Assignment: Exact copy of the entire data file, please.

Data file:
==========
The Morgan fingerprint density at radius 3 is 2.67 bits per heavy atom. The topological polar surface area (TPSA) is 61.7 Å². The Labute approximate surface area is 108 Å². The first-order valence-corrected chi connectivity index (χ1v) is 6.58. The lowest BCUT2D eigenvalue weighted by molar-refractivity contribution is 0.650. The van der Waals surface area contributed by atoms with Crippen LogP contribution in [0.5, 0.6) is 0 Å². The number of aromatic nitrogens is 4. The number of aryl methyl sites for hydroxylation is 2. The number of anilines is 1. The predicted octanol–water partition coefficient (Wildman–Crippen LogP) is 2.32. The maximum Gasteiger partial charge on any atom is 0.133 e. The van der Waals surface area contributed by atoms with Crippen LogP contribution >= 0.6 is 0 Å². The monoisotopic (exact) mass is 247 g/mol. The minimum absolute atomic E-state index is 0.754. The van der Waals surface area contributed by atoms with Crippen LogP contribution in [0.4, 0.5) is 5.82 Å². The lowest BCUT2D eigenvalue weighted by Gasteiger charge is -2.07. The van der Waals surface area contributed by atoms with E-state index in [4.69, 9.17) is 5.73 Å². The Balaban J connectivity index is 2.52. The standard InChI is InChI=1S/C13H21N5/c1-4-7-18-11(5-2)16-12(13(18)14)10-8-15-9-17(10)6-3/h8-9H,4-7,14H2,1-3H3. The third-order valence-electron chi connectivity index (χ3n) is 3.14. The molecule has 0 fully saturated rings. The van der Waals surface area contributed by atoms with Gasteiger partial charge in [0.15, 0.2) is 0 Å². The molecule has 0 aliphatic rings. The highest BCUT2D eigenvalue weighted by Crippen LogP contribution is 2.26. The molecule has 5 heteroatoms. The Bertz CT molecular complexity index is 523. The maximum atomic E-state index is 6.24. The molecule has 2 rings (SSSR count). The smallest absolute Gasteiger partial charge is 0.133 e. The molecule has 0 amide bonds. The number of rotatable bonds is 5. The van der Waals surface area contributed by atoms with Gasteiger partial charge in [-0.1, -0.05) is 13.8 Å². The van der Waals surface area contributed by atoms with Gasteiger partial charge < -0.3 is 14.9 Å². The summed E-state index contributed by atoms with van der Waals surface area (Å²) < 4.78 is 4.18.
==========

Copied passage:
The Morgan fingerprint density at radius 3 is 2.67 bits per heavy atom. The topological polar surface area (TPSA) is 61.7 Å². The Labute approximate surface area is 108 Å². The first-order valence-corrected chi connectivity index (χ1v) is 6.58. The lowest BCUT2D eigenvalue weighted by molar-refractivity contribution is 0.650. The van der Waals surface area contributed by atoms with Crippen LogP contribution in [0.5, 0.6) is 0 Å². The number of aromatic nitrogens is 4. The number of aryl methyl sites for hydroxylation is 2. The number of anilines is 1. The predicted octanol–water partition coefficient (Wildman–Crippen LogP) is 2.32. The maximum Gasteiger partial charge on any atom is 0.133 e. The van der Waals surface area contributed by atoms with Crippen LogP contribution >= 0.6 is 0 Å². The monoisotopic (exact) mass is 247 g/mol. The minimum absolute atomic E-state index is 0.754. The van der Waals surface area contributed by atoms with Crippen LogP contribution in [0.4, 0.5) is 5.82 Å². The lowest BCUT2D eigenvalue weighted by Gasteiger charge is -2.07. The van der Waals surface area contributed by atoms with E-state index in [4.69, 9.17) is 5.73 Å². The Balaban J connectivity index is 2.52. The standard InChI is InChI=1S/C13H21N5/c1-4-7-18-11(5-2)16-12(13(18)14)10-8-15-9-17(10)6-3/h8-9H,4-7,14H2,1-3H3. The third-order valence-electron chi connectivity index (χ3n) is 3.14. The molecule has 0 fully saturated rings. The van der Waals surface area contributed by atoms with Gasteiger partial charge in [0.15, 0.2) is 0 Å². The molecule has 0 aliphatic rings. The highest BCUT2D eigenvalue weighted by Crippen LogP contribution is 2.26. The molecule has 5 heteroatoms. The Bertz CT molecular complexity index is 523. The maximum atomic E-state index is 6.24. The molecule has 2 rings (SSSR count). The smallest absolute Gasteiger partial charge is 0.133 e. The molecule has 0 amide bonds. The number of rotatable bonds is 5. The van der Waals surface area contributed by atoms with Gasteiger partial charge in [-0.1, -0.05) is 13.8 Å². The van der Waals surface area contributed by atoms with Gasteiger partial charge < -0.3 is 14.9 Å². The summed E-state index contributed by atoms with van der Waals surface area (Å²) < 4.78 is 4.18.